• Medical Student with a Passion for Public Health Honored with Remington R. Williams Award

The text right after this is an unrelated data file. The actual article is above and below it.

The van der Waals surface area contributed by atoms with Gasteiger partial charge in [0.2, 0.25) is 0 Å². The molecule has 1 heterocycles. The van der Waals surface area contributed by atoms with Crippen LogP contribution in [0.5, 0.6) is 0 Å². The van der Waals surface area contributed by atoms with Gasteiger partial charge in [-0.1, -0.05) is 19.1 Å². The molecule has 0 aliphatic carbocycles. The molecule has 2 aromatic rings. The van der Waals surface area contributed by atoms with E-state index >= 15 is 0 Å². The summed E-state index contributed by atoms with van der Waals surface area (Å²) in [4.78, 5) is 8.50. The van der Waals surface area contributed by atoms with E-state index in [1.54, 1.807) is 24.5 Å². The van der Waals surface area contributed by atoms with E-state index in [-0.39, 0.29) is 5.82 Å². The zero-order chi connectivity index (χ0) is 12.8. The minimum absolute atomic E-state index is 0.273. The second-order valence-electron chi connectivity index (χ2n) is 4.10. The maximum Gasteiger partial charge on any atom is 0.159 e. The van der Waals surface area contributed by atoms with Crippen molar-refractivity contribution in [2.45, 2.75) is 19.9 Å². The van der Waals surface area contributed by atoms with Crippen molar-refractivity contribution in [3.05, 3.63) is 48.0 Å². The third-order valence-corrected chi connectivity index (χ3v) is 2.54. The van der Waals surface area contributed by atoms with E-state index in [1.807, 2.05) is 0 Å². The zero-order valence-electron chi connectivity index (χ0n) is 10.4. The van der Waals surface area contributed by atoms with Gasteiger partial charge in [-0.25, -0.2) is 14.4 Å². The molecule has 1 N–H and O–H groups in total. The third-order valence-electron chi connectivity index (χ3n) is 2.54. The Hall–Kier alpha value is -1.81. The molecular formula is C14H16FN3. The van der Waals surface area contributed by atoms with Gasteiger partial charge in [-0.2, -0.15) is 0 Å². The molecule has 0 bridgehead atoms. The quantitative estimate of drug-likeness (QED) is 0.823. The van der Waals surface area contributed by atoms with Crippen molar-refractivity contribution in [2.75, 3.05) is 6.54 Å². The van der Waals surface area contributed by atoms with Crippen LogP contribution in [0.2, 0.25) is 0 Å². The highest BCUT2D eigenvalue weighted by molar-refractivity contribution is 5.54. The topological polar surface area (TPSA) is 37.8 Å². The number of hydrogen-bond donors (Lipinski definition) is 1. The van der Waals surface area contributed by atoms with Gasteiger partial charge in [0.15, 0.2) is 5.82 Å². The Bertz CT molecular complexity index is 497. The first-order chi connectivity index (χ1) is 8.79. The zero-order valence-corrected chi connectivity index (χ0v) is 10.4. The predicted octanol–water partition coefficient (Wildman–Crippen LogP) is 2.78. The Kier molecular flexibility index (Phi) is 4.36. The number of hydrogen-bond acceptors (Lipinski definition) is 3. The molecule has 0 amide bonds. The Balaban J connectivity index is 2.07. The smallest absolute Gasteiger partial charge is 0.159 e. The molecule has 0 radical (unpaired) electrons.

Award recognizes University of Missouri System students for character and collaborative spirit